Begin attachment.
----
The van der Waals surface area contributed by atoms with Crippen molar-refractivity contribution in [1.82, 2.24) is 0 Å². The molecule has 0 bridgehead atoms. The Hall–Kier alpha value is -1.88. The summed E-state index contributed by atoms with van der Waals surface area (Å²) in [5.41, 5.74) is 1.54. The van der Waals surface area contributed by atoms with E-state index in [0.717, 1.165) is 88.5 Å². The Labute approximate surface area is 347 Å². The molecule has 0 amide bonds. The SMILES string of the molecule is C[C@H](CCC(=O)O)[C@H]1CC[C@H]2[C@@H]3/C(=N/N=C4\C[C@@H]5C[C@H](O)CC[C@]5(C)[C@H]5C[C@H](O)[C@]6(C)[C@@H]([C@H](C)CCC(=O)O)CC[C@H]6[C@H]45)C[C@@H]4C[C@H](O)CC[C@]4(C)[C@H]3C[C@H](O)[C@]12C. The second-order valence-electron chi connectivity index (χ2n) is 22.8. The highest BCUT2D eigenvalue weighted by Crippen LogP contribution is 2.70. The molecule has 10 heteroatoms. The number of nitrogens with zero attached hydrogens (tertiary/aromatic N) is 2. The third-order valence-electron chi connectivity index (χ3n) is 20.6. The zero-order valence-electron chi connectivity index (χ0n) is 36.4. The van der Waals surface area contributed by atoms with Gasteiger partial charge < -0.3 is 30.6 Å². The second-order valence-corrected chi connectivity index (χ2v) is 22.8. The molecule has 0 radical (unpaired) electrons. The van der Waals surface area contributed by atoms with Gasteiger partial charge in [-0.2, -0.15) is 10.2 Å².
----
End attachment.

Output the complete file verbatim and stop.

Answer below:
The van der Waals surface area contributed by atoms with Crippen molar-refractivity contribution in [1.82, 2.24) is 0 Å². The molecule has 0 bridgehead atoms. The Hall–Kier alpha value is -1.88. The summed E-state index contributed by atoms with van der Waals surface area (Å²) in [5.41, 5.74) is 1.54. The van der Waals surface area contributed by atoms with E-state index in [0.717, 1.165) is 88.5 Å². The Labute approximate surface area is 347 Å². The molecule has 0 amide bonds. The SMILES string of the molecule is C[C@H](CCC(=O)O)[C@H]1CC[C@H]2[C@@H]3/C(=N/N=C4\C[C@@H]5C[C@H](O)CC[C@]5(C)[C@H]5C[C@H](O)[C@]6(C)[C@@H]([C@H](C)CCC(=O)O)CC[C@H]6[C@H]45)C[C@@H]4C[C@H](O)CC[C@]4(C)[C@H]3C[C@H](O)[C@]12C. The second-order valence-electron chi connectivity index (χ2n) is 22.8. The highest BCUT2D eigenvalue weighted by Crippen LogP contribution is 2.70. The molecule has 10 heteroatoms. The number of nitrogens with zero attached hydrogens (tertiary/aromatic N) is 2. The third-order valence-electron chi connectivity index (χ3n) is 20.6. The zero-order valence-electron chi connectivity index (χ0n) is 36.4. The van der Waals surface area contributed by atoms with Gasteiger partial charge < -0.3 is 30.6 Å². The second-order valence-corrected chi connectivity index (χ2v) is 22.8. The molecule has 0 radical (unpaired) electrons. The van der Waals surface area contributed by atoms with Gasteiger partial charge in [-0.2, -0.15) is 10.2 Å².